NOAH (Friends of the Earth Denmark), Biofuelwatch, Econexus, Global Forest Coalition, World Rainforest Movement, Rettet den Regenwald e.V., and Corporate Europe Observatory
Renewable energy legislation such as the EU Renewable Energy Directive (RED) aims to significantly scale up forms of energy classed as renewable, with the stated aim of reducing greenhouse gas emissions. There has been a lack of critical debate about the definition of renewable energy to date. According to the International Energy Agency, renewable energy is "energy derived from natural processes (e.g. sunlight and wind) that are replenished at a faster rate than they are consumed".
Large-scale industrial bioenergy does not meet this definition because it relies on a major expansion of industrial agriculture,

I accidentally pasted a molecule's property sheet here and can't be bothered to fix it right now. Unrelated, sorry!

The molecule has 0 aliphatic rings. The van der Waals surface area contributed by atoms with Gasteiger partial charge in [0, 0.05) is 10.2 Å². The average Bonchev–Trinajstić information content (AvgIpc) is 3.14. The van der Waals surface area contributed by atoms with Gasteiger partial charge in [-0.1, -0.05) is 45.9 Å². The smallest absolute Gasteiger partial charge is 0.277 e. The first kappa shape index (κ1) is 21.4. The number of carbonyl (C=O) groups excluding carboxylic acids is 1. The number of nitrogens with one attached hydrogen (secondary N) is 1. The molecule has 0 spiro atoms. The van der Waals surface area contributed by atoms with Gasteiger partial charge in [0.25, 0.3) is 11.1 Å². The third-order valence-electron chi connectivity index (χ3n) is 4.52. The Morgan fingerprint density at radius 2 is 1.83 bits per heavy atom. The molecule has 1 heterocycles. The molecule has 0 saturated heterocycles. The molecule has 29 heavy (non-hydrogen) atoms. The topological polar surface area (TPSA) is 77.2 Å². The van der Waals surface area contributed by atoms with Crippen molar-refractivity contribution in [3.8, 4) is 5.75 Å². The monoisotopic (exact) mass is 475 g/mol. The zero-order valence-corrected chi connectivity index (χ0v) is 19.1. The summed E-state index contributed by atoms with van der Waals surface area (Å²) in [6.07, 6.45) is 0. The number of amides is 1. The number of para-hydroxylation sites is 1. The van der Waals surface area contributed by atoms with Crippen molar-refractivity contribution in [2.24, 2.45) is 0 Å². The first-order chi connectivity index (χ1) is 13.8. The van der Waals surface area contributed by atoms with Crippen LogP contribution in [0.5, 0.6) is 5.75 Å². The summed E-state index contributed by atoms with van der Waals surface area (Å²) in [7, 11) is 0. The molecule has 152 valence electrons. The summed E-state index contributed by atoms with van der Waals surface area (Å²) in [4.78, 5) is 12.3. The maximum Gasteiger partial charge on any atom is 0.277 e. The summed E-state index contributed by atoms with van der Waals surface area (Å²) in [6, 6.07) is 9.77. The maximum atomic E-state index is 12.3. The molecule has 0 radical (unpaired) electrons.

monoculture tree plantations, and industrial logging, which deplete and pollute soils and water, destroy natural ecosystems and biodiversity, and destroy the livelihoods of many millions of people, particularly in the global South.
Furthermore, large-scale industrial bioenergy cannot meet the EU’s stated aim of reducing emissions of greenhouse gases (GHG) because it leads to emissions of carbon and other greenhouse gases that are commonly greater than those from the use of fossil fuels.
Nevertheless, within the EU's overall renewable energy target, bioenergy competes with more sustainable and climate-friendly renewable energy rather than with fossil fuels.
This briefing makes the case for taking bioenergy out the new EU Renewable Energy Directive for 2020-230.
Over the last 5-10 years there have been rapid developments in genetic engineering techniques (genetic modification). Along with these has come the increasing ability to make deeper and more complex changes in the genetic makeup and metabolic pathways of living organisms. This has led to the emergence of two new fields of genetic engineering that overlap with each other: synthetic biology and the so-called New Breeding Techniques (NBTs).